Illicit Trafficking and Libya’s Transition: Profits and Losses

February 24, 2014
Mark Shaw and Fiona Mangan

As Libya emerges from forty years of autocratic rule, the criminal economy is undermining government efforts at state consolidation. This report maps the flow of weapons, migrants, drugs, and smuggled goods through Libya and details the interactions between armed groups who control illicit markets and local communities. The authors warn that efforts to beef up border control policing will not be sufficient. Combating organized crime in Libya requires a broader approach that will engage marginalized groups in a political process. Failure to do so will affect not only Libya but the region as well.


  • Criminal activities are driving conflict in postrevolutionary Libya and undermining state consolidation.
  • The foundation of the illicit economy rests on four interconnected markets: weapons, migrants, drugs, and smuggled goods.
  • A widespread prevalence of weapons has completely changed the game in Libya and led to an industry in criminal protection.
  • The dynamics of criminal activity and the development of illicit markets have different trajectories in northern coastal cities and inland towns and border areas.
  • Many local conflicts are driven by competition over illicit resources, and the capacity to provide or guarantee protection for illicit trade has become a major lever of influence.
  • Criminal control is consolidating into fewer hands, and groups with the most resources are best placed to leverage control and political influence.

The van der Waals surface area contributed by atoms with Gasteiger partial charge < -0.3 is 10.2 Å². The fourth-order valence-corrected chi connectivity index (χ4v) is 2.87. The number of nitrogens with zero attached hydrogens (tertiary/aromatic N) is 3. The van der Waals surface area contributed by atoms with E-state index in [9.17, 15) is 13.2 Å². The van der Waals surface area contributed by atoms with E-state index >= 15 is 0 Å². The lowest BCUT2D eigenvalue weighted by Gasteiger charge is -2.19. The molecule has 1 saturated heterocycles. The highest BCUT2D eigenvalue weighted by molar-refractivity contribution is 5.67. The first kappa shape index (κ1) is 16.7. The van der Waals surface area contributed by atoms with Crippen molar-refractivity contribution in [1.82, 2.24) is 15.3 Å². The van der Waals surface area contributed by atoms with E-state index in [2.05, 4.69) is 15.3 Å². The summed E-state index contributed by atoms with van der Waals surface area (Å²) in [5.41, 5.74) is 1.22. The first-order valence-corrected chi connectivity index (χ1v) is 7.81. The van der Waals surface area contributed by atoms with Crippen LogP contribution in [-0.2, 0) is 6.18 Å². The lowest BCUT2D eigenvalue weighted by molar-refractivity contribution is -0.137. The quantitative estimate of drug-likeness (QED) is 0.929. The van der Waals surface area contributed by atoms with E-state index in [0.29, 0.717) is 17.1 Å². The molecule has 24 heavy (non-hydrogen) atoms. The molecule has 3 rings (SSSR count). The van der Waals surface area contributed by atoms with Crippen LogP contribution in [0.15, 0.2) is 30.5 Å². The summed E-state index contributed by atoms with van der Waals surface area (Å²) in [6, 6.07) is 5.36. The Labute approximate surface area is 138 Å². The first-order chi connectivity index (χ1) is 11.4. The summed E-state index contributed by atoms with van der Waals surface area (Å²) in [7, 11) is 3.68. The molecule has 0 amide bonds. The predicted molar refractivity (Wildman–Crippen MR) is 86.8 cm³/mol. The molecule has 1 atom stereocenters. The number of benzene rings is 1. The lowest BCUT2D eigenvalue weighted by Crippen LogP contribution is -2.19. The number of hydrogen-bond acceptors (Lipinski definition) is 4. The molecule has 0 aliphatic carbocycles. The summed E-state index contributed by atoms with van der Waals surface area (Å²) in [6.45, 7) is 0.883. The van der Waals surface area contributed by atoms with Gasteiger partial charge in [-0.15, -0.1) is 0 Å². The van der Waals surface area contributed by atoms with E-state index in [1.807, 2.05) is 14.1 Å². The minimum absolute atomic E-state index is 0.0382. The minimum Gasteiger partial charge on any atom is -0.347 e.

• Ironically, it is the criminal economy rather than joint and inclusive governance that binds the regions of Libya together.
  • Organized criminal behavior, illicit trafficking and trade, and the armed groups that perpetrate them are harming the transition at a time when consolidating institutions of statehood is critical.
  • It is imperative to begin an effective response to organized crime now—with interventions in the political, economic, social, and security spheres.
  • The international community must be sensitive to Libya's regional and international vulnerabilities.
  • An appropriate response may rely less on justice and security interventions and more on carefully calibrated political management coupled with well-deployed development.
  • Such a response also must undercut the market for protection and reestablish state control.
  • Such an approach would include marginalized groups and border communities in the political process, educate the public about the costs and consequences of illegal activities, reinstate state institutions of security to replace criminal protection arrangements, and transition from cash payouts and commodity subsidies to sustainable economic opportunities.

About the Report

This report, which draws from more than two hundred interviews across Libya, seeks to improve understanding of the nature of illicit trafficking and smuggling in the country and to identify emerging patterns of organized crime and their impact on state consolidation and stability. Its goal is to help define possible policy options, including ways the international community might support stability and development for the country and the region. The study, which was supported by the International Narcotics and Law Enforcement Bureau of the U.S. State Department, is part of a portfolio of rule of law work that the United States Institute of Peace (USIP) is carrying out in Libya.

About the Authors

Mark Shaw is the director of communities, crime, and conflict at STATT Consulting. He previously worked at the UN Office on Drugs and Crime and has held a variety of positions in government and civil society. He holds a PhD from the University of the Witwatersrand, Johannesburg, and has published widely on peace, security, and justice reform issues. Fiona Mangan is a senior program officer with the USIP Governance Law and Society Center. Her work focuses on prison reform, organized crime, justice, and security issues. She holds graduate degrees from Columbia University, King's College London, and University College Dublin.Explore Further

February 24, 2014
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